VJ Programming is still one of the key catalysts for social discussion. You’ve got to put something great out there for the audience to get excited about. Only we can bring Sir David Attenborough to Twitter for a chat about Africa.
AG I always ask if what is being proposed is better than a really good TV show and Twitter. Big Fat Gypsy Weddings is one of the biggest factual formats on Channel 4, but there’s nothing much that we can usefully bring to the party in that case – so we don’t…
Peter Cowley Editorially I agree, but if you were a purely commercial broadcaster you might have a different view.
PB When the BBC removed its multiplatform commissioning, it effectively started presenting itself to the world as a TV commissioner. Because the BBC measures itself on its performance with TV programmes, it isn’t measuring the success of its digital formats.
AG We’re in a different place at C4. The past 18 months has been about trying to find the passage from digital to television. I’m working on a panel show that started life as an online arts commission; it’s a sign of maturity that this direction of travel is now possible.
How mainstream are multiplatform projects becoming?
VJ Media literacy is a big job for the BBC. The challenge is: how do you invite and choreograph 6 million people to download an app and play along with a 35-year-old programme such as Antiques Roadshow?
HE We are now trying to expand our audience beyond core gamers by creating content and entertainment experiences with broader appeal.
Who are the emerging players?
VJ Felix Baumgartner’s space dive really showcased the mixed economy: a 10-minute live event, funded by Red Bull, with 8 million YouTube viewers, followed by a BBC documentary funded via a completely different model with National Geographic. It shows the new players that are bringing audiences content.
PB Red Bull has no broadcast infrastructure overheads. It will ask how something executes across the different platforms and won’t draw any distinctions. We made Red Bull’s Bedroom Jam, which included an online music competition and a live broadcast. A programme doesn’t sum up what we’re trying to achieve any more.
HE We’re trying to go beyond the console model and become a service that exists across multiple devices.
AG The new YouTube channels are an area where TV baggage is damaging. Some have squeezed out everything that’s really good about YouTube. You want that energy that comes from someone being able to record, edit and bang something out in three hours.
Extract published courtesy of Broadcast
2nd edition of today’s historic currant bun
This was an interesting experiment we tried recently on enlivening pre-recorded shows – in this case by calling out for a mass action over an ad break focused on three UK supermarkets which are unclear about the sourcing of some of their seafood (though no horse flesh involved …I think) and then presenting back the results straight after the break including an on-screen graphic featuring the number of tweets sent. In the words of the Twitter folk: “A great result around the show last night. We count circa 42K+ in the last 24 hours and a peak of 22K+ at the call to action – which is an equivalent hashtag spike to those Xfactor enjoys around its biggest moments! This kind of audience activation and live polling with Twitter is brilliant.”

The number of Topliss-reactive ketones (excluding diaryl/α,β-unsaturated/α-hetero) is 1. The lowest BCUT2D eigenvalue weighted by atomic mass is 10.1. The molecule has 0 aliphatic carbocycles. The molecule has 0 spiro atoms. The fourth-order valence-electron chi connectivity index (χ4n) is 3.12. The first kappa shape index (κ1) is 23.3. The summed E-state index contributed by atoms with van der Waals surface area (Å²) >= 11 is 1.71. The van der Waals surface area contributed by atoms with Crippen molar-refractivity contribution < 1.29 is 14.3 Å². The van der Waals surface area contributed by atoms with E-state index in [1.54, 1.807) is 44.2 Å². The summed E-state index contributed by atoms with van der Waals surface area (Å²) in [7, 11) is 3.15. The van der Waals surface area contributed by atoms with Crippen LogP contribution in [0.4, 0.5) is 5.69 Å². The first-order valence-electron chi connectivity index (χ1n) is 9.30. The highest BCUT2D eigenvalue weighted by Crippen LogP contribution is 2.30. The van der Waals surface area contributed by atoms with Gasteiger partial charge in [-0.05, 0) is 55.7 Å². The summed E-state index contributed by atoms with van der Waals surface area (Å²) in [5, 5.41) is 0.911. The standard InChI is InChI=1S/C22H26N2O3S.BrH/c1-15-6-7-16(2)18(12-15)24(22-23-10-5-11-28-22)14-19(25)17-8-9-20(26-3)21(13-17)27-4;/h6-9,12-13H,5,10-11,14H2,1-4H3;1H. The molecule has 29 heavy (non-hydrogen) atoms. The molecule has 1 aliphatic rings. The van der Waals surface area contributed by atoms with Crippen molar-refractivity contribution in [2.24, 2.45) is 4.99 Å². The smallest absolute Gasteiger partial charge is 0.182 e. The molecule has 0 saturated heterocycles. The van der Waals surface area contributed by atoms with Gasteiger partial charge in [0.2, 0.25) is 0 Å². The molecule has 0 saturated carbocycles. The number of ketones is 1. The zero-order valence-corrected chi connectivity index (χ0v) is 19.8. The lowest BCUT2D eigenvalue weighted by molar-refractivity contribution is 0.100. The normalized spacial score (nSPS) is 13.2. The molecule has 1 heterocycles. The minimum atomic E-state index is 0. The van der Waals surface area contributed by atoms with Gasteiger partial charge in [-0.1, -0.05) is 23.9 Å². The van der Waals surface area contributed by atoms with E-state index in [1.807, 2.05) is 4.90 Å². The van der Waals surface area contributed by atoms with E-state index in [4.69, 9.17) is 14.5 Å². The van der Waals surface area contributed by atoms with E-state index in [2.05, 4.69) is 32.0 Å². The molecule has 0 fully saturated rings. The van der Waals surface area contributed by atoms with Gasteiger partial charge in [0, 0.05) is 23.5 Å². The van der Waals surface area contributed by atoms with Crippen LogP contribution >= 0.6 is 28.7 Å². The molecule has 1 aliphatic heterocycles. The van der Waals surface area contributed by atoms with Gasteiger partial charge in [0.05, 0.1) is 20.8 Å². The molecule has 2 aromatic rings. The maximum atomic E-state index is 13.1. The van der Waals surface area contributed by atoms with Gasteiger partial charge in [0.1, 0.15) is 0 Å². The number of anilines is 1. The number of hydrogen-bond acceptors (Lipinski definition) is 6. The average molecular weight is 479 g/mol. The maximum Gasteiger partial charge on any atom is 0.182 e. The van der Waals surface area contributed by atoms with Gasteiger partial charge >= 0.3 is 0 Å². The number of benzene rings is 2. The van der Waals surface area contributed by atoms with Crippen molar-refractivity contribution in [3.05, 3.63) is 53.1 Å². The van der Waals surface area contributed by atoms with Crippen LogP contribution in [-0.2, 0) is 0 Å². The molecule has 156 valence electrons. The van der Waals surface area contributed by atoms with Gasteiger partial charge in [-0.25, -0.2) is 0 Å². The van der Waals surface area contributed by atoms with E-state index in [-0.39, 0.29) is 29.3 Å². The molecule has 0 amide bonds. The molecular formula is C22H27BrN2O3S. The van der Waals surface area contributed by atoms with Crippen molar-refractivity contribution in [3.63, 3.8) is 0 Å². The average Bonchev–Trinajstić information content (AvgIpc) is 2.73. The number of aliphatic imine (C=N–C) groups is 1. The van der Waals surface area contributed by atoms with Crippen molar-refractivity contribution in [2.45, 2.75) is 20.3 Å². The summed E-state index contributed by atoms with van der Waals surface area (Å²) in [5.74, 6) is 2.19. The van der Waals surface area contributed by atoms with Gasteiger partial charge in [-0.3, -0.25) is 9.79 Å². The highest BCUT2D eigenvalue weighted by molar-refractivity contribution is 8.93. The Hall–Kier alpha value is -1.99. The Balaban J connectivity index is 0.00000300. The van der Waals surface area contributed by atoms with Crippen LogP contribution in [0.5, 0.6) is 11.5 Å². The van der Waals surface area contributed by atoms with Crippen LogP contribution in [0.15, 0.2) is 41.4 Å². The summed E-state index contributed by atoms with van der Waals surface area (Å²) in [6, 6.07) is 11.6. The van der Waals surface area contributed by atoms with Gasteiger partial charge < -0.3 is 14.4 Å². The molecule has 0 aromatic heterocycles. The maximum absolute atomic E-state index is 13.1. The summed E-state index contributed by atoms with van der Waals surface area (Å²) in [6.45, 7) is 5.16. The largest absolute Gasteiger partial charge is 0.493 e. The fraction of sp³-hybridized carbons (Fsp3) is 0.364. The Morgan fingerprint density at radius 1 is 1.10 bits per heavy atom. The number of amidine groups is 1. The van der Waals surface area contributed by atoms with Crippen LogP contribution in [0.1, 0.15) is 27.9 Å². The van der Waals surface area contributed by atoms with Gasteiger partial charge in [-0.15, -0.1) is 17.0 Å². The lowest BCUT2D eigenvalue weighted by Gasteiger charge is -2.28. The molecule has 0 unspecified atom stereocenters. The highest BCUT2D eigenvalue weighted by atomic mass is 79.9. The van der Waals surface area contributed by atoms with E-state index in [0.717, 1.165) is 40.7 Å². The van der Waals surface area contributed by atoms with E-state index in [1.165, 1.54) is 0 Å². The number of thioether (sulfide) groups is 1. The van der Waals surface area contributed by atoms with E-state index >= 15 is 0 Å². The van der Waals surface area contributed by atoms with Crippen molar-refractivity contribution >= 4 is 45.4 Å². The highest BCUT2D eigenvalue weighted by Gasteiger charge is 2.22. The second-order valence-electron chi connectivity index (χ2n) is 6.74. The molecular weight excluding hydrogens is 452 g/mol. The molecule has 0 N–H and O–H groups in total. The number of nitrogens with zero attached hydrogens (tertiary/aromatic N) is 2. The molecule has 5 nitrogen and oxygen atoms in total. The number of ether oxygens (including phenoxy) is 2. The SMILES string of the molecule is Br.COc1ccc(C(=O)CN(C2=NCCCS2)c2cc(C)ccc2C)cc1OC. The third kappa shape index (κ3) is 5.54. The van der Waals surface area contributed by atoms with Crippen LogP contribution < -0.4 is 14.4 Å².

The following extract is courtesy of Broadcast…
Big Fish Fight hooks 20,000 tweets
5 March, 2013 | By Alex Farber
Hugh’s Fish Fight saw a massive surge in Twitter activity – to over 2,200 messages per minute – after presenter Hugh Fearnley-Whittingstall urged viewers to message the UK’s biggest supermarkets.
Hugh’s Big Fish Fight (C4) 9pm-10pm
Total tweets: 22,151
Peak tweets per minute: 2,289
Fearnley-Whittingstall’s call to action over sustainable fishing saw over 10,000 viewers flock to Twitter over the course of the 60-minute show, according to data from SecondSync.
The show was watched by an audience of 1.1m (5.3%) according to overnight data supplied by Attentional – a conversion rate of around 1%.
The viewer engagement spiked at just after 9.30pm ahead of an ad break as Fearnley-Whittingstall encouraged viewers to tweet the supermarkets’ official accounts after they refused to be interviewed on the show.
The figures represented a massive uplift on the 312 tweets per minute the show averaged across the 60 minutes.
It also dwarfed the total tweet volume of 3,300 and 1,500 generated by the first two episodes in the series – when no call-to-action occurred.
C4’s multiplatform commissioning editor of factual Adam Gee said: “Fish Fight represents the sweet spot of multiplatform – the TV prompts understandable anger and the digital means now you can do something about it.”
The social media campaign was managed by digital agency Keo Digital and audience participation experts Telescope Inc.